The Game is Afoot

It has been a while since the old Navigator time machine has been fired up and taken for a spin.

Hopefully it should not take too much coaxing to turn over the engine as we take a quick hop back to the days following October 19, 2015. A four-year spin should hopefully not burn too much fuel, since we are not sure if time machines fall under the new carbon tax legislation or not.

Anyway, let’s take a short walk back to the days after the Liberal red tide washed over the shores of Atlantic Canada. Justin Trudeau batted a perfect 1.000 in this region — winning all 32 federal seats. No small feat, even in a region with strong, entrenched Liberal roots.

But right now, it is unclear whether red will be the pervasive colour after this fall’s federal election on Oct. 21, or if we will be seeing splotches of blue, orange or even green sprouting up through the cracks.

By the increased level of federal funding announcements (see this month’s Waterfront news brief section), notably from the Department of Fisheries and Oceans (DFO) and a constant parade of MPs and cabinet ministers in this region as of late, it appears there is also a lot of uncertainty from the governing Grits as well.

As with any governing party, many votes will depend on its record. In other words, did the government live up to the many promises and commitments it made to secure the votes needed to win?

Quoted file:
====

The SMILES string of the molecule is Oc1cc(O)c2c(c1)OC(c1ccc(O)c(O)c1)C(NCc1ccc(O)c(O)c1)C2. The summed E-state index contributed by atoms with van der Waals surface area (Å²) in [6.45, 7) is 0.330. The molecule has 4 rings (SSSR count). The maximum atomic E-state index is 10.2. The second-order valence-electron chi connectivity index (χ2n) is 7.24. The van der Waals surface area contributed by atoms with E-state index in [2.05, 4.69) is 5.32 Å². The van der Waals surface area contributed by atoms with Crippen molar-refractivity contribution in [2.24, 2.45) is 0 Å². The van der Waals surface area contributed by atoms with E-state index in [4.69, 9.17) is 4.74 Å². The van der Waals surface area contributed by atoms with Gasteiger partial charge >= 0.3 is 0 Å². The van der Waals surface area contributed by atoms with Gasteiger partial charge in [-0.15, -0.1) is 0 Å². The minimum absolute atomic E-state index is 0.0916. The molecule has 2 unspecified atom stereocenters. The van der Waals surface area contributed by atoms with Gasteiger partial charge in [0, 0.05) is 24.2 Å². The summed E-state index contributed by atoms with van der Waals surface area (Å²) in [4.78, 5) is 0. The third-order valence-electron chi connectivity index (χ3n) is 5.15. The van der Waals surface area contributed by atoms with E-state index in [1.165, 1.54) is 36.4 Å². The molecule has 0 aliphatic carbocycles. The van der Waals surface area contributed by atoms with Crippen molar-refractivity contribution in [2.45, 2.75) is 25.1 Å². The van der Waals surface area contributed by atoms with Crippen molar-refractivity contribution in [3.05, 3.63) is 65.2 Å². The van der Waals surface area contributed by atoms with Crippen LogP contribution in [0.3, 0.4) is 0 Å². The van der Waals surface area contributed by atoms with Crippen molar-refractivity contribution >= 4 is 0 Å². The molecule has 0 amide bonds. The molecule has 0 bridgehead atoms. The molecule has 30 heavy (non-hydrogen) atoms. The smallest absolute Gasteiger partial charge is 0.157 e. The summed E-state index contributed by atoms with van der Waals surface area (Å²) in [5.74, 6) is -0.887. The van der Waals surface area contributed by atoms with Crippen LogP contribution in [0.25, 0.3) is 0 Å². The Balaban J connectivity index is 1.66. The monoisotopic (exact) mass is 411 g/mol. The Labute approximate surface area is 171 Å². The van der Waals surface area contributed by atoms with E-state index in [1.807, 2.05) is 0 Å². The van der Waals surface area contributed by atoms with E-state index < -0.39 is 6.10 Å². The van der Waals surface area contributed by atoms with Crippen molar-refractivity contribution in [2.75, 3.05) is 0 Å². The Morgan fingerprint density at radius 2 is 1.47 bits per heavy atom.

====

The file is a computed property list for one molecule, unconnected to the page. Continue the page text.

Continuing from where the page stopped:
Regarding the fishing industry in Atlantic Canada, the party of Justin Trudeau made many promises and received many specific requests. In 2015, there was a general consensus that issues related to the fishery in Atlantic Canada had suffered from a lack of attention on the federal front for some time and a change in Ottawa could only improve this deplorable situation. With the help of our time machine, let’s review this ample list of 2015 pledges, asks and wants.

At the time, many processors in the Maritimes were facing massive worker shortages and were demanding rules changes to the Temporary Foreign Workers Program (TFWP). Has this situation been improved? Not really. The Liberals did tweak the TFWP a little, but processors are still facing critical worker shortages today.